Seniors Ellie Potts and Sarah Bolles facilitated the senior-tradition due to their roles in the Student Government Association (SGA). In senior survivor s, they had the roles of running the survivor s’ Instagram account, assigning new targets, managing prize money, choosing safeties, maintaining rules and ruling on the success of various eliminations, some of which led to conflict.

“There were always disputes about [getting targets out during] practices and games, and what is considered starting a practice,” Bolles said. “Then there were disputes about getting out in your own home, which we decided was possible because all of the rules are either based around safety or [avoiding] distractions from school. The rule about trespassing in houses was to avoid breaking the law, so if you were welcomed into someone’s house it didn’t count.”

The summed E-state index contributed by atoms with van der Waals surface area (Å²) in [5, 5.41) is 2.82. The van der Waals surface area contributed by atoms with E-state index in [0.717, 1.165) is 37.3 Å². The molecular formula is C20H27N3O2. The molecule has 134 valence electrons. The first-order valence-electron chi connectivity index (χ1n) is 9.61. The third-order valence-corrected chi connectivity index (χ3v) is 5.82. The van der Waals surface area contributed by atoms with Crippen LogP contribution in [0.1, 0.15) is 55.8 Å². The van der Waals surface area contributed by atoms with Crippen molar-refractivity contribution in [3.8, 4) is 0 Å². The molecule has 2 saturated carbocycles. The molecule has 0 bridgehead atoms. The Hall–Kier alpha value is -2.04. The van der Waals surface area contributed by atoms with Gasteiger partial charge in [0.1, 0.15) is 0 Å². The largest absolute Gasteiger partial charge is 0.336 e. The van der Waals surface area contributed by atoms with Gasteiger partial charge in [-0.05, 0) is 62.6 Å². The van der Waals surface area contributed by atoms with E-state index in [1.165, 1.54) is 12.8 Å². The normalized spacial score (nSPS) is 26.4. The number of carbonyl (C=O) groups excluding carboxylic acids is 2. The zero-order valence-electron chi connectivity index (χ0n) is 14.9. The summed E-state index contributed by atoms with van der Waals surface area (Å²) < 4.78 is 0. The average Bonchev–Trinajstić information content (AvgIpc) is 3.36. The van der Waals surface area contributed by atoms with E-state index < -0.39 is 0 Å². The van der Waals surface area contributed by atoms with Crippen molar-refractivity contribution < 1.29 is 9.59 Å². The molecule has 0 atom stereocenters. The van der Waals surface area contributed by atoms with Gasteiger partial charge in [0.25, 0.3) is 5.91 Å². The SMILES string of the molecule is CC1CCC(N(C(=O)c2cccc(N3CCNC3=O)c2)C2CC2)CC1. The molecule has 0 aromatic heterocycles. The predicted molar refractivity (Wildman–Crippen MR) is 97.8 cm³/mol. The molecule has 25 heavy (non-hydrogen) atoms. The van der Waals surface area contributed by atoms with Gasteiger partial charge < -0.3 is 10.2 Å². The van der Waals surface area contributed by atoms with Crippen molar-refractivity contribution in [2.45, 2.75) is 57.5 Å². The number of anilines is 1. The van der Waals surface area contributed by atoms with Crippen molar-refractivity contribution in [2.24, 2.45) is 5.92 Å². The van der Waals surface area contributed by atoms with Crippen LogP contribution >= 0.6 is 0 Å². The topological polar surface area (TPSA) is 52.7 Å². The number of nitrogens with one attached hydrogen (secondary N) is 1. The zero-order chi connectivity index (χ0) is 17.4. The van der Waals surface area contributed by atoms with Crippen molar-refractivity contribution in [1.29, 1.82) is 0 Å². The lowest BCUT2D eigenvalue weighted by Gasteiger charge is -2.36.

Both Potts and Bolles stated that they enjoyed running the game. 

“It has really made me talk to people that I wouldn’t have otherwise,” Potts said. “I feel like it did the same to other people because it was random who everyone got…, and you had to learn a lot about people.” 

Although targets were randomly assigned, many students found the groupings to be funny. 

“Even though the wheel was randomly generated…, people who were dating had like a few people in between them and so when they killed those people, they eventually got to each other,” Bolles said. 

Rosman, who plans to split the prize money he won between himself, and the other third-place finalists, Volz and Riley Shelton, explained the method to his madness.